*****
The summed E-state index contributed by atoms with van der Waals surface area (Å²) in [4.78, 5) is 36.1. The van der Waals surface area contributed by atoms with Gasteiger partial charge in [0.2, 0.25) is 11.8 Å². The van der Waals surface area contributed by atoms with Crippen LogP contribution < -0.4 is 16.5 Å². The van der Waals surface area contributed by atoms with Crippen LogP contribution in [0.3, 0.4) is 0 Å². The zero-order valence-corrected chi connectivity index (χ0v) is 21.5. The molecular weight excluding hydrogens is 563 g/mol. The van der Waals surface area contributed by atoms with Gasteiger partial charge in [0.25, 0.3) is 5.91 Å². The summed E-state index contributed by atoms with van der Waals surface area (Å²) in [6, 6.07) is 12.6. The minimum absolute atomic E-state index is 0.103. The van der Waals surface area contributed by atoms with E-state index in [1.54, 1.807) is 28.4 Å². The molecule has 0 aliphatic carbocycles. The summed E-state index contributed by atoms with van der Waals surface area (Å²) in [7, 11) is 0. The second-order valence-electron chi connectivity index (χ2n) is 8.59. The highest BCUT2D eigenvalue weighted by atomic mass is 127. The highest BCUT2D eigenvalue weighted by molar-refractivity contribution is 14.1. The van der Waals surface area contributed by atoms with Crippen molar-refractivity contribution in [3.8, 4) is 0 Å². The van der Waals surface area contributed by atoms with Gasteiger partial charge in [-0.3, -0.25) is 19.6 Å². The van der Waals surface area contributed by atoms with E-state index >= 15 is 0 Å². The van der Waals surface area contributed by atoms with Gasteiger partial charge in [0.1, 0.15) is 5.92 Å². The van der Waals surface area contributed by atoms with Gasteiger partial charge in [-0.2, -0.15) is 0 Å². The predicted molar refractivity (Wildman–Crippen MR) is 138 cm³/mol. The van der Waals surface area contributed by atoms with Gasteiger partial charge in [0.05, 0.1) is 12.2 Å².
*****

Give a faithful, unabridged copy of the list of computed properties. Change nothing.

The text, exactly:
The summed E-state index contributed by atoms with van der Waals surface area (Å²) in [4.78, 5) is 36.1. The van der Waals surface area contributed by atoms with Gasteiger partial charge in [0.2, 0.25) is 11.8 Å². The van der Waals surface area contributed by atoms with Crippen LogP contribution < -0.4 is 16.5 Å². The van der Waals surface area contributed by atoms with Crippen LogP contribution in [0.3, 0.4) is 0 Å². The zero-order valence-corrected chi connectivity index (χ0v) is 21.5. The molecular weight excluding hydrogens is 563 g/mol. The van der Waals surface area contributed by atoms with Gasteiger partial charge in [0.25, 0.3) is 5.91 Å². The summed E-state index contributed by atoms with van der Waals surface area (Å²) in [6, 6.07) is 12.6. The minimum absolute atomic E-state index is 0.103. The van der Waals surface area contributed by atoms with E-state index in [1.54, 1.807) is 28.4 Å². The molecule has 0 aliphatic carbocycles. The summed E-state index contributed by atoms with van der Waals surface area (Å²) in [7, 11) is 0. The second-order valence-electron chi connectivity index (χ2n) is 8.59. The highest BCUT2D eigenvalue weighted by atomic mass is 127. The highest BCUT2D eigenvalue weighted by molar-refractivity contribution is 14.1. The van der Waals surface area contributed by atoms with Crippen molar-refractivity contribution in [3.8, 4) is 0 Å². The van der Waals surface area contributed by atoms with Gasteiger partial charge in [-0.3, -0.25) is 19.6 Å². The van der Waals surface area contributed by atoms with E-state index >= 15 is 0 Å². The van der Waals surface area contributed by atoms with Gasteiger partial charge in [0.1, 0.15) is 5.92 Å². The van der Waals surface area contributed by atoms with Gasteiger partial charge in [-0.2, -0.15) is 0 Å². The predicted molar refractivity (Wildman–Crippen MR) is 138 cm³/mol. The van der Waals surface area contributed by atoms with Gasteiger partial charge in [0.05, 0.1) is 12.2 Å².